Case of the Month #13: Persistent pain following total knee replacement

Published: 28/02/2022


Mrs B was referred to the Pain service.  She was 75 years of age and had undergone total right knee replacement five years previously. Prior to the surgery she had suffered from pain in her right knee for many years and indeed had had an arthroscopy which had confirmed tricompartment osteoarthritis three years prior to that.  Mrs B was never satisfied with the outcome of the knee replacement.  In the first few months following surgery it was very stiff and it took many months of intensive physiotherapy including a manipulation of the joint under anaesthesia to get a decent range of movement in the joint. However, pain persisted.  
Mrs B reports that she has a constant drone of pain deep within the joint which she scored as 7 out of 10 on a verbal rating scale. She also reported that she occasionally had lancinating pain to the side of the knee and right calf.  As she struggling to walk smoothly, she was also reporting increasing low lumbar back pain particularly to the left paraspinal area, at times radiating on to the anterior aspect of the left thigh.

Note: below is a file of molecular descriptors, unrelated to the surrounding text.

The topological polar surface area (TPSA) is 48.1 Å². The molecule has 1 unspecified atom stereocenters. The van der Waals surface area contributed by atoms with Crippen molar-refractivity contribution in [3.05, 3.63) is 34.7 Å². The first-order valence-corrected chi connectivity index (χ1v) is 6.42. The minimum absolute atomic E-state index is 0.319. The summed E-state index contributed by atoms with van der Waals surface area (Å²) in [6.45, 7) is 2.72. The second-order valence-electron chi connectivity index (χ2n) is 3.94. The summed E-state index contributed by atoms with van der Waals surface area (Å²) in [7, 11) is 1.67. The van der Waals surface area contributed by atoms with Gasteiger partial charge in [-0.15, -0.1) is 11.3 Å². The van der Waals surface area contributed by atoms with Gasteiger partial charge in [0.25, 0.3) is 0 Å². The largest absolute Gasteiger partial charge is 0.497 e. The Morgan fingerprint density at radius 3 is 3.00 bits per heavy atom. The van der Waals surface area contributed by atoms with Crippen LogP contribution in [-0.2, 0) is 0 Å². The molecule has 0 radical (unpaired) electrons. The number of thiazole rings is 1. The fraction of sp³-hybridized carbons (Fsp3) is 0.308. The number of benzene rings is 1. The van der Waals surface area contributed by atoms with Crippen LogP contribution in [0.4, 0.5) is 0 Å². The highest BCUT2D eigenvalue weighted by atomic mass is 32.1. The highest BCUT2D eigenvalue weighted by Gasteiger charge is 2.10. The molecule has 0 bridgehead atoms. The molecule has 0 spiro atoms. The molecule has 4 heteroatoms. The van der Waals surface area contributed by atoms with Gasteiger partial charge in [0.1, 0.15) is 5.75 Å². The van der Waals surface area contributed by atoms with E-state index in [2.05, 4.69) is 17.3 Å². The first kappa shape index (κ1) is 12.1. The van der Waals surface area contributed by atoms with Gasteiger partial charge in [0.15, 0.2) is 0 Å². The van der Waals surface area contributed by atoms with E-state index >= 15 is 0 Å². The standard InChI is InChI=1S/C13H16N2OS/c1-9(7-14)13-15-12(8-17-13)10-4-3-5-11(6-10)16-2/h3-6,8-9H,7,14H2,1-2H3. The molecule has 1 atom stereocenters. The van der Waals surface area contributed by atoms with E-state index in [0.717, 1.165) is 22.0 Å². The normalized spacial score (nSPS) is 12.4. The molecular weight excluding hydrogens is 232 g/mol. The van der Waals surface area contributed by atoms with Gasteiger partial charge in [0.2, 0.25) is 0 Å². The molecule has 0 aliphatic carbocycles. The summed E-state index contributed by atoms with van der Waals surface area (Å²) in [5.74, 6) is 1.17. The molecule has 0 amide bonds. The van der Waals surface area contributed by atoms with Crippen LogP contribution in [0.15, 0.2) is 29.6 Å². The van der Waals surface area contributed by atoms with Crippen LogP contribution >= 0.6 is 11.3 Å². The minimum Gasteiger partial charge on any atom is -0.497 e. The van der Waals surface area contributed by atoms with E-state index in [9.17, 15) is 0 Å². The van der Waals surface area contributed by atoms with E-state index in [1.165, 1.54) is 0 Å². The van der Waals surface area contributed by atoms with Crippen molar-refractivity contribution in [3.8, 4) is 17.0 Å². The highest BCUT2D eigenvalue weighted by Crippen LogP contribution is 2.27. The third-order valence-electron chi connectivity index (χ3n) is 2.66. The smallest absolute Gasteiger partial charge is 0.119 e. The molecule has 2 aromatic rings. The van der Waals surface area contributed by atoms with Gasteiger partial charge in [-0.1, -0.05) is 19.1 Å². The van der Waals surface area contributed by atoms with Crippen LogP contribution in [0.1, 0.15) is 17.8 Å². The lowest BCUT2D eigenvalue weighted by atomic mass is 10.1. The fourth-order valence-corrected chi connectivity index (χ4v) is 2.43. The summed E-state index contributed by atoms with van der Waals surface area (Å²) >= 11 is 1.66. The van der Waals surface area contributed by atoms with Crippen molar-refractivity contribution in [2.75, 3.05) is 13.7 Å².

Before continuing, consider the following questions:


  • Is there any other information you would like to know?
  • What are the potential differential diagnoses?
  • Are there any clinical patient measures that would be useful at this stage?
  • Are there further investigations that would be helpful?
  • Would this patient benefit from evaluation by another speciality?